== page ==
As the expiration of the state’s eviction moratorium looms this weekend, there’s widespread anxiety among both tenants and landlords about just how hard the wave will crash, both personally, and for the larger good.
Gov. Baker, though, has signaled an unwillingness to extend the deadline protecting renters and landlords. Instead, he offered up a $171 million plan on Monday that will make monies available directly to tenants to pay rent— and thus help landlords in dire need of cash as well. Plus, Baker’s team reasons, there is a federal moratorium in place through at least December, which tenants who are eligible can use as protection.
But the funding pitched by Baker on Monday falls well short of the target that housing advocates have said is needed. Of particular concern, the Baker plan budgets only $65 million for the Residential Assistance for Families in Transition (RAFT) program, a key mechanism for those facing eviction. Advocates had called for $200 million for the RAFT pot.
Dorchester’s Lew Finfer, a longtime tenant organizer who has lobbied for more relief from Beacon Hill, said Tuesday that Baker’s plans will not meet the need. As an alternative, he urged lawmakers to speed up their work on an existing bill that would keep the state moratorium in place for one year after the state of emergency ends.
Finfer also proposes a fund that would help small landlords get through that time span. The bill passed a key Beacon Hill committee, but has not yet been taken up for a vote by Democrat leaders in the Legislature.
As we await action from the state, Mayor Walsh rolled out more stop-gap measures from City Hall last week, noting: “As a city, we must use the power of what we have to provide whatever we can do to help.”
Walsh said the city will begin accepting new applications to the city’s Rental Relief Fund for up to $4,000 in assistance for eligible tenants. He also filed an ordinance with the City Council that would force landlords trying to evict tenants to also provide information on tenants’ rights and available resources. The city has sent out pamphlets to 46,000 households, targeting people who might be at risk.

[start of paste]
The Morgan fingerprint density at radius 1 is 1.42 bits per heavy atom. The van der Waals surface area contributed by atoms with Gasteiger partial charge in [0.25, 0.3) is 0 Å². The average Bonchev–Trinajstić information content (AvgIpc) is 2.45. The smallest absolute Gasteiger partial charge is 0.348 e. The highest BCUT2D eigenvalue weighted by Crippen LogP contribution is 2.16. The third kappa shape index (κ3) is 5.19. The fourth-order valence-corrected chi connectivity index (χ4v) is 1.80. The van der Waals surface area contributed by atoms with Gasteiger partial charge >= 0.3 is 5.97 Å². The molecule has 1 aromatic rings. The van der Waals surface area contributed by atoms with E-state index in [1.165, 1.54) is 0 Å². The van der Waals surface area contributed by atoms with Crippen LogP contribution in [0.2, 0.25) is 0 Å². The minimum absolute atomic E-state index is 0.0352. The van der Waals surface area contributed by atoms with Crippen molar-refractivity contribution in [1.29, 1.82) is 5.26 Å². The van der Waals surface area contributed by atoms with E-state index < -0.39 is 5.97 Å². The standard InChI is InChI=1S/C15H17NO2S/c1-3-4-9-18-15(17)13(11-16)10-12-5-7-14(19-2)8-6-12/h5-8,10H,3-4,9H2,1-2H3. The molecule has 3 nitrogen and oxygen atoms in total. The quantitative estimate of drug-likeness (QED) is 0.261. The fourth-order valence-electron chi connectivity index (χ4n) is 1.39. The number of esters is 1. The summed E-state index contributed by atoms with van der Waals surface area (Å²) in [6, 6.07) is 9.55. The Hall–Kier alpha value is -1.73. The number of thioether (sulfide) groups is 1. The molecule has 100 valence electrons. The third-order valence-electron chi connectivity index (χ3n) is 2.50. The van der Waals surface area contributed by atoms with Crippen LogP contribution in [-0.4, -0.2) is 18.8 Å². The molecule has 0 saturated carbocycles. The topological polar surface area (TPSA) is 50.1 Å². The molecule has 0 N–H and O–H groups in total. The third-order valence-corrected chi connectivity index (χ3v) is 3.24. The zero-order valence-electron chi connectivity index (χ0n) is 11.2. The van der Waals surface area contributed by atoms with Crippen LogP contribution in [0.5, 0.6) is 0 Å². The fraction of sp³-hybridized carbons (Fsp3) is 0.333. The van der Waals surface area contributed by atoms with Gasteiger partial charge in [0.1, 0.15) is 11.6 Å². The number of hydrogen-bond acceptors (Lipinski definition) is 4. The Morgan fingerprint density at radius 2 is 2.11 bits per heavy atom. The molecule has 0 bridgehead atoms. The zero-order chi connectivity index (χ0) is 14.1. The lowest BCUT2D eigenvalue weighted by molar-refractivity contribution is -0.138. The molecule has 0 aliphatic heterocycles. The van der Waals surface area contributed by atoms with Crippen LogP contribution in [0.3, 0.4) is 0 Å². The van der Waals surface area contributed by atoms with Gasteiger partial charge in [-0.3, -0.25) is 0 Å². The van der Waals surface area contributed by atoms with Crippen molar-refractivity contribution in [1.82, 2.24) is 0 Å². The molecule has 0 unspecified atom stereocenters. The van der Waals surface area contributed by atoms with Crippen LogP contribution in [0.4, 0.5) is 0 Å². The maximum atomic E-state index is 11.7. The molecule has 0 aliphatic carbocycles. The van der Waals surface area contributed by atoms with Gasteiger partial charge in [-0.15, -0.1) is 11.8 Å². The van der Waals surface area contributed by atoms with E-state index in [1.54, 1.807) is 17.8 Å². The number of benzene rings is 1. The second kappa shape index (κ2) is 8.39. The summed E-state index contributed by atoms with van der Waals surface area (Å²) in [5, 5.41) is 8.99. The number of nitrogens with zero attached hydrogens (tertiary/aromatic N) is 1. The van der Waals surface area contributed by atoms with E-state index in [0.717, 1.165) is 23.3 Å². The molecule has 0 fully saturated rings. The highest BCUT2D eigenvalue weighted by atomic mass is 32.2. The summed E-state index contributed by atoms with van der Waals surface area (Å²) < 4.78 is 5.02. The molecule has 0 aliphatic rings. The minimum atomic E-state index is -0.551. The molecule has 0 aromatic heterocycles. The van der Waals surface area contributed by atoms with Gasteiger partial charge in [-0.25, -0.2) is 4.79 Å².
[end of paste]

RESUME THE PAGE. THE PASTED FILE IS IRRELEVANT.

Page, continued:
“It tells them clearly that they don’t have to leave their homes if they receive a notice to quit,” Walsh said.
The real onus for finding a statewide solution rests on Beacon Hill. By some estimates, there will be as many as 100,000 renters and landlords who won’t be able to pay once the moratorium is lifted, effective Oct. 19.
Baker sounds open to the idea that his current plan might not be sufficient. “If it turns out it’s more than we need, that’s great. If it turns out it’s less than we need, we’ll figure it out,” Baker said, according to the State House News Service.
The situation is a recipe for high anxiety and a halting recovery. Massachusetts should not let its most vulnerable residents— including many people who own property and don’t want to displace people in the middle of a crisis— dangle with uncertainty right now.
The better course would be to adopt the more aggressive plan moving through the Legislature. Amid a deadly virus and national election crisis that still lurches to and fro, we should give people in this Commonwealth at least one sure-footed path forward into economic stability and recovery in 2021.
– Bill Forry